If you don’t file and pay your business taxes by the due date, you’ll owe back taxes.
Back taxes can have serious consequences for a small business:
- Back taxes accrue interest and penalties, so your tax debt can quickly snowball.
- If you owe back taxes, the IRS will hold any tax refund your business is entitled to until the past-due taxes are paid.
- The IRS may create its own assessment of how much tax you owe. Because they don’t work out deductions and other tax-saving measures, this amount is usually more than what your tax preparer determines.
- In some situations, the IRS may seize business assets to pay your back taxes.
- If you are self-employed, any income you earn during the time the back taxes remain unpaid won’t be reported to Social Security, which can affect your retirement earnings.
- It can be harder to get loans for your business or obtain other types of financing that require you to submit tax returns.
What Happens Next?
If you’ve failed to file your return and pay your taxes, you’ll receive a notice from the IRS that your returns are past due. Here’s what to do.
- Don’t hide your head in the sand. It’s tempting to file away an IRS letter to deal with later, but every day you delay responding can get your business in deeper trouble.
- Prioritize payment of back taxes. If you have to make adjustments with vendors or suppliers to free up enough money to pay the taxes, do it. The IRS can cause you greater grief than any vendor or supplier can if you don’t pay your debts.
- Get professional help. Your accountant or tax preparer can help you deal with the back taxes and advise you on the best way to proceed.
- Be proactive. Respond to the IRS letter right away with the information requested. It’s important to show that you are willing to work with the IRS to handle your debts.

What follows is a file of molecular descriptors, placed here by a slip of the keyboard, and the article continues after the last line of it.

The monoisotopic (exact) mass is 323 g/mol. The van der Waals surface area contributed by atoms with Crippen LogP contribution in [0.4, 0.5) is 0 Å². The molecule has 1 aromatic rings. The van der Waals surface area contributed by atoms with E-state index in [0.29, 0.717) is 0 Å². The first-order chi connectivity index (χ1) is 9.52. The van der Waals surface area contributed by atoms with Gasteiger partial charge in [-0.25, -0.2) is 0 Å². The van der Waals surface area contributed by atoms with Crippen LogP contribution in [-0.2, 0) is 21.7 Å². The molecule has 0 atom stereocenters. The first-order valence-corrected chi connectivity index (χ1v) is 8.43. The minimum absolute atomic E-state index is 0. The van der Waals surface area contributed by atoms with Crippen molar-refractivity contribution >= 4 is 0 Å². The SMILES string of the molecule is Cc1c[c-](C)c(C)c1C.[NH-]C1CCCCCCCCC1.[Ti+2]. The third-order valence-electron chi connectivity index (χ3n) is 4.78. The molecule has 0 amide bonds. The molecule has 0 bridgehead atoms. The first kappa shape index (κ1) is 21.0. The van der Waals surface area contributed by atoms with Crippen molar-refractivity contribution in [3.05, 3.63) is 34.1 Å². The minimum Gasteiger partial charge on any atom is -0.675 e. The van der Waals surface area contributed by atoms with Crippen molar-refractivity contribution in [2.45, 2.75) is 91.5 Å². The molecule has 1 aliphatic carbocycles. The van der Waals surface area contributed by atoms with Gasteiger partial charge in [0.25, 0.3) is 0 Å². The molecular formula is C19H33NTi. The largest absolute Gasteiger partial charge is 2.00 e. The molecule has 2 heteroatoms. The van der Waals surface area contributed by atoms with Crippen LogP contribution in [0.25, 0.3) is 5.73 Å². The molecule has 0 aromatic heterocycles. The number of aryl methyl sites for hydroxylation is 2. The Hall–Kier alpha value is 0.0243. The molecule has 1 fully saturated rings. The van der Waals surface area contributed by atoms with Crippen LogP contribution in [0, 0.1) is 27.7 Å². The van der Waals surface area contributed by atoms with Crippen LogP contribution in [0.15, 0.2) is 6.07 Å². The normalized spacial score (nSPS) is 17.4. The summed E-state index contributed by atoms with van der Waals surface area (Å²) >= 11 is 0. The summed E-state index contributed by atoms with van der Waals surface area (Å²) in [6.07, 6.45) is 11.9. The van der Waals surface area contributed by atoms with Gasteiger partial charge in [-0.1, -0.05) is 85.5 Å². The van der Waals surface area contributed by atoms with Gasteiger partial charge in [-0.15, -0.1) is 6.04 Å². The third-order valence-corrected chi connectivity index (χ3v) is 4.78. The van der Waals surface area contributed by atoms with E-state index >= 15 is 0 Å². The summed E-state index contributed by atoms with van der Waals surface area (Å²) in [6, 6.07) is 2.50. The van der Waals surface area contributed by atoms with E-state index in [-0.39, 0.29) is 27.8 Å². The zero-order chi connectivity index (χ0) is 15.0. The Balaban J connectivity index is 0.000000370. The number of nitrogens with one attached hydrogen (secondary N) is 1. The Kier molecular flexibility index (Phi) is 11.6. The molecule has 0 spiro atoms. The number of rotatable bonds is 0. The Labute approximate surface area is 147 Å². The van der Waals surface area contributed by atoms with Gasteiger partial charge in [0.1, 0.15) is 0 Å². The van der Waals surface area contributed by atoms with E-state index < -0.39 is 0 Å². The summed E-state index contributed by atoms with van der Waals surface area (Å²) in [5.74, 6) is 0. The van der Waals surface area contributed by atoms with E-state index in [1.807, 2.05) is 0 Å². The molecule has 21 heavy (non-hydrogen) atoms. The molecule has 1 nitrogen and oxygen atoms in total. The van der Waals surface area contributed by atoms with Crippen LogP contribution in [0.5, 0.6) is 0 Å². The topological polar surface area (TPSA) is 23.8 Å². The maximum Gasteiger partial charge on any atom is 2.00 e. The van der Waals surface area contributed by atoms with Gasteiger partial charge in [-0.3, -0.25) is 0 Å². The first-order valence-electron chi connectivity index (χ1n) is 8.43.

What Are Your Options?
If you haven’t filed your tax returns due to an error, file the past due return the same way you would file an on-time return.
If you haven’t filed your tax returns and you’re not ready to do so yet, file for an extension. This won’t reduce the amount of taxes you ultimately owe or the due date on your taxes, but it will give you and your tax preparer more time to get your returns in order.
If you’ve filed your business tax returns but can’t pay the full amount you owe, see if you can get an additional 60 to 120 days to pay your account in full. You can do this through the Online Payment Agreement application.
If you need more than 120 days to pay your back taxes, you may be eligible for an installment plan. This is open to businesses that owe $25,000 or less in combined payroll and other business taxes, penalties and interest, and can pay the full amount within 24 months. Apply using the Online Payment Agreement application; you’ll find out immediately whether you’re approved. If you’re approved, set up automatic debit payments from your checking account so you don’t have to worry about missing a payment and incurring additional penalties.
If you’re not eligible to use the Online Payment Agreement application, you can still apply to pay your taxes in installments. Submit Form 9465, Installment Agreement Request and Form 433-F, Collection Information Statement, or call 800-829-1040 or the phone number on the IRS notice you received.
If you can’t pay the taxes owed in 24 months, see if you qualify for the IRS’s Offer in Compromise program. This last-ditch option allows you to settle your tax debt for less than the full amount you owe if the IRS has no reasonable expectation of receiving full payment. The IRS will consider several factors, including your ability to pay, income, assets and expenses. To be eligible, you must be current with all your tax returns and you can’t be in bankruptcy. Assess your eligibility here.
Once your back taxes are cleared up, take steps to avoid owing back taxes in the future. Whether or not you can pay the amount owed in full, you should always file your tax returns on time going forward. Use the IRS calendar tools to make sure you never miss a filing deadline again.